Don Waddell’s expectations were so low on the chances of improving the Hurricanes roster to open NHL free agency on Saturday, Carolina’s general manager told his staff they might not even have to come into the office.

Some four hours into the signing period, Waddell came away with a big haul. Aside from retaining their starting goalie tandem of Antti Raanta and Frederik Andersen and re-signing speedy forward Jesper Fast, the Hurricanes landed defenseman Dmitry Orlov and forward Michael Bunting.

“Things have changed here,” Waddell said, referring to the league-wide perception of the Hurricanes, who have re-established themselves as a contender.

“We used to chase players, have to overpay,” he added. “We’ve become a destination place. We’re getting those calls first. And it’s nice to be in that position.”

The same applies to the New York Rangers who, with far less salary cap space available than Carolina, still made an impressive series of signings — taking their Metropolitan Division rivalry with the Hurricanes off the ice and into free agency.

The Rangers additions were highlighted by forwards Blake Wheeler, Nick Bonino and Tyler Pitlick, defenseman Erik Gustafsson and two-time Stanley Cup champion goalie Jonathan Quick, who’s coming off backing up when Vegas won it all.

“I’m biased. It was my life’s dream to be a Ranger, and I think it’s a pretty special place to play,” GM Chris Drury said. “We’re fortunate the players we did sign today wanted to be here and believe in what we’re trying to do.”

For a free agent class regarded as thin on high-end talent, and with teams handcuffed by a flat salary cap that’s risen just $4 million since 2018-19, NHL GMs were quick out of the gate to fill their biggest needs.

Barry Trotz opened his tenure as Predators general manager by signing one of the game’s top two-way forwards, Ryan O’Reilly, to a four-year, $18 million contract. The Predators also signed winger Gustav Nyquist to a $6.37 million, two-year deal, and defenseman Luke Schenn to a three-year, $8.25 million contract.

O’Reilly, who was playoff MVP for the Stanley Cup-wining Blues in 2019, arrives in Music City after the Predators began purging high-priced veterans. They bought out the remainder of Matt Duchene’s contract and traded Ryan Johansen to Colorado.

“I think I’m going to sleep well tonight,” said Trotz, who takes over following David Poile’s retirement and inherits a team that missed the playoffs for the first time in nine years. “This is the start of what we want to do.”

The Detroit Red Wings signed 2022 Stanley Cup-winning forward J.T. Compher to a $25.5 million, five-year contract.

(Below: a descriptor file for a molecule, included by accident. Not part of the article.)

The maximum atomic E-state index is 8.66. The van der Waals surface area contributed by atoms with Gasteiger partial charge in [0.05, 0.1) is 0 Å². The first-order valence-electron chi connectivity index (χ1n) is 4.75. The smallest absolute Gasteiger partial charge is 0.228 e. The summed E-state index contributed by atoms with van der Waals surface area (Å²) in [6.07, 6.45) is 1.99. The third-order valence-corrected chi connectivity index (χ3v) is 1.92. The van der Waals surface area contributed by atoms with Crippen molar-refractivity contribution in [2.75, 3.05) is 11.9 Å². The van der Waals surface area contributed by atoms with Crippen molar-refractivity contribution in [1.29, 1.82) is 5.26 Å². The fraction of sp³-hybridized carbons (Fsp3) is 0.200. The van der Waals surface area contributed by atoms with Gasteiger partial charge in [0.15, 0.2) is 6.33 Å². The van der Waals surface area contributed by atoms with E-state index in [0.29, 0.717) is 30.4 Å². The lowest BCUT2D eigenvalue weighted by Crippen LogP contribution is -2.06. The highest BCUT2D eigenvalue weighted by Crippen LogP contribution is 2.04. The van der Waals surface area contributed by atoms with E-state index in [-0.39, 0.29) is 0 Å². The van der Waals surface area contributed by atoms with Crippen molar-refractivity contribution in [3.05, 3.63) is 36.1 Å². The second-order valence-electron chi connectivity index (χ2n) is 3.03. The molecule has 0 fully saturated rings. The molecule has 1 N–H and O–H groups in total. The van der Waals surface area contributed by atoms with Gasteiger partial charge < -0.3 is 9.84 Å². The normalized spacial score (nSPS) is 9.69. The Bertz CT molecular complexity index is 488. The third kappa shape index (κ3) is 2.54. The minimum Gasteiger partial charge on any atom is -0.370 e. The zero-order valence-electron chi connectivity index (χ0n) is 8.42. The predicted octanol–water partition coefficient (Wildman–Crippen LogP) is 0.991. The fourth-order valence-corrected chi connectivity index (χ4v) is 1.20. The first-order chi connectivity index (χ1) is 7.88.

In losing Compher, and after acquiring Ross Colton in a trade from Tampa Bay, the Colorado Avalanche signed former Devils forward Miles Wood to a six-year contract and former Montreal forward Jonathan Drouin to a one-year deal.

Forward Alex Killorn became the latest member of 2020 and ’21 Stanley Cup champion Tampa Bay to cash in, signing a $25 million, four-year contract with Anaheim.

The Pittsburgh Penguins were another busy Metropolitan team, re-signing goalie Tristan Jarry to a five-year, $26.875 million deal, while adding several free agents, headed by defenseman Ryan Graves.

In the meantime, Minnesota Wild GM Bill Guerin served as a mere observer, knowing he lacked the cap space to join the signing spree.

“I was bored. But I would have loved to have been more active,” Guerin said. “At certain times of the day you get frustrated. But then you look at your board and you realize that most of your team’s already intact.”

The top free agents still available are 34-year-old Patrick Kane, who will miss the start of the season after having hip resurfacing surgery. Former Blackhawks captain Jonathan Toews is also on the market, as are wingers Vladimir Tarasenko and Tyler Bertuzzi.

Leave it to the Hurricanes and Rangers — two teams that have finished no worse than third in the Metropolitan standings the past two years, and each made an Eastern Conference final appearance over the same span — to grab much of the spotlight.

Orlov, who signed a two-year, $15.5 million contract with Carolina, is a reliable two-way player and regarded as free agency’s top available defenseman.

“I want to be on a good team who has a big goal to get in the end,” Orlov said. “I need to make a good decision for me and I want to play on a good team. So, I think I made the right decision.”

Bunting, coming off two consecutive 20-goal seasons in Toronto, signed a three-year, $13.5 million contract. The 31-year-old Fast, a reliable and speedy forward, returns for a fourth season in Carolina after signing a a two-year contract worth $4.8 million.

The Hurricanes goalie tandem, which shared the William M. Jennings Trophy in 2022 for allowing the fewest goals, returns for at least one more year. Raanta signed a one-year, $1.5 million contract before free agency began, and Andersen followed with a two-year, $6.8 million deal.

The Rangers had to work on the cheap entering free agency with about $7 million in cap space, and still having to re-sign restricted free agents Alexis Lafrenière and K’Andre Miller.

Wheeler and Quick each signed one-year deals and can make more with performance-based incentives.


— The Buffalo Sabres upgraded their blue line by signing former Bruins defenseman Connor Clifton to a three-year, $9.99 million contact and former Avalanche defenseman Erik Johnson to a one-year, $3.25 million deal.

— Duchene didn’t last long in free agency. The 32-year-old center signed a deal for next season worth $3 million.

— The Toronto Maple Leafs inked defenseman John Klingberg to a $4.15 million, one-year deal and added muscle by signing forward Ryan Reaves to a three-year, $4.05 million contract.


AP Hockey Writer Stephen Whyno and AP Sports Writer Aaron Beard, and AP freelance writer Denis Gorman contributed to this report.


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